Written evidence submitted by Lloyds Banking Group plc (OSB0135)
We are a financial services group focused on retail and commercial customers – with millions of customers in the UK, and a presence in nearly every community. It is our role to help businesses and individuals, while making a positive contribution to the communities in which we operate. Lloyds Banking Group incorporates a number of household names like Lloyds Bank, Halifax, Bank of Scotland and Scottish Widows.
Case study – example of a financial scam involving a cloned website
David [J] is an 81-year-old retired businessman and has been a Halifax customer since 1992. In January this year, Mr J completed an online questionnaire expressing interest in taking out a two-year fixed bond investment. The next morning, he received a call from a man claiming to be a representative of a well-known investment company saying he believed Mr J was interested in investing and suggesting he send a prospectus.
This initial interaction prompted a series of convincing activities including e-mails, a cloned website and even calls from someone claiming to be a compliance manager checking Mr J’s eligibility to invest and using terminology you might reasonably expect to hear when investing, such as: “are you sure this is the right investment for you?”; “you’re not investing all your money – are you leaving yourself a nest egg?”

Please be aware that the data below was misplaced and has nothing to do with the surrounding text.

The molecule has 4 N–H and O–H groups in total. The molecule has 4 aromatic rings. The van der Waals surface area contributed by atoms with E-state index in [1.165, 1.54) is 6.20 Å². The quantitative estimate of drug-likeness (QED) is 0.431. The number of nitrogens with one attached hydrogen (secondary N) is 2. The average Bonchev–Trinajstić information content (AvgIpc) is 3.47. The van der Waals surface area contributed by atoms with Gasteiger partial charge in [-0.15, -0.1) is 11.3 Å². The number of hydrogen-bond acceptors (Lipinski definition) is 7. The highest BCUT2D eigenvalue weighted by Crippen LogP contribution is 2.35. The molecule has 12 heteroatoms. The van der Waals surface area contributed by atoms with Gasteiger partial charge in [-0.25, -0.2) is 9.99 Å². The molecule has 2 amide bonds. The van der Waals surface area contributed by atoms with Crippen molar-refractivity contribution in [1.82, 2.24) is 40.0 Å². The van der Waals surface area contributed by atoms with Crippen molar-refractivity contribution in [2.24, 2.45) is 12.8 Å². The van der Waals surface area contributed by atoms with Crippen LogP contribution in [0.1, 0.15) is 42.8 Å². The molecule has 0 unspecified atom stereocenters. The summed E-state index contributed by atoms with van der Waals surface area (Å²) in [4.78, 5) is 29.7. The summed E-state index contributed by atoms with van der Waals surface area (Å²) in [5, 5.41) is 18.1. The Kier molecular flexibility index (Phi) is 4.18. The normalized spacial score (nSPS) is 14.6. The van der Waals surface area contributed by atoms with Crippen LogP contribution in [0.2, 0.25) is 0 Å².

There was nothing in this professional approach that screamed ‘fraud’ and he was keen to invest £80,000 that he had set aside for his children. By this point Mr J had provided his ID and signature to progress the application. When he went into the local Halifax branch to make an electronic transfer to the ‘investment company’, the Halifax bank staff asked for more details about the payment. Looking at the paperwork provided from the ‘investment company’, the staff expressed concerns specifically around the receiving bank account details, the requested ‘reason for payment’ that didn’t mention an investment, and also assurances that should any alerts be received during the transfer, not to be alarmed.
They spoke to Mr J about these at length and through their conversation it transpired that Mr J’s brother-in-law had held an investment with the (legitimate) investment company in question for a number of years. The staff suggested he check the details provided with his brother-in-law before any transfer was made, and on contacting the legitimate business it became clear that fraudsters had been at work and it was all an elaborate scam. The staff have since helped point out a number of resources to help Mr J stay safe following the details he unwittingly provided to the fraudster including:
Mr J has reported the scam to the FCA which is aware of activities of people claiming to be from this company, and he has also contacted Cifas [the cross-sector fraud prevention organisation], keen to do whatever he can to prevent this from happening to other people. Mr J is tech-savvy and has since installed a VPN connection to provide additional protection for his e-mail.
 DCMS / Home Office press release, 12 May 2021: https://www.gov.uk/government/news/landmark-laws-to-keep-children-safe-stop-racial-hate-and-protect-democracy-online-published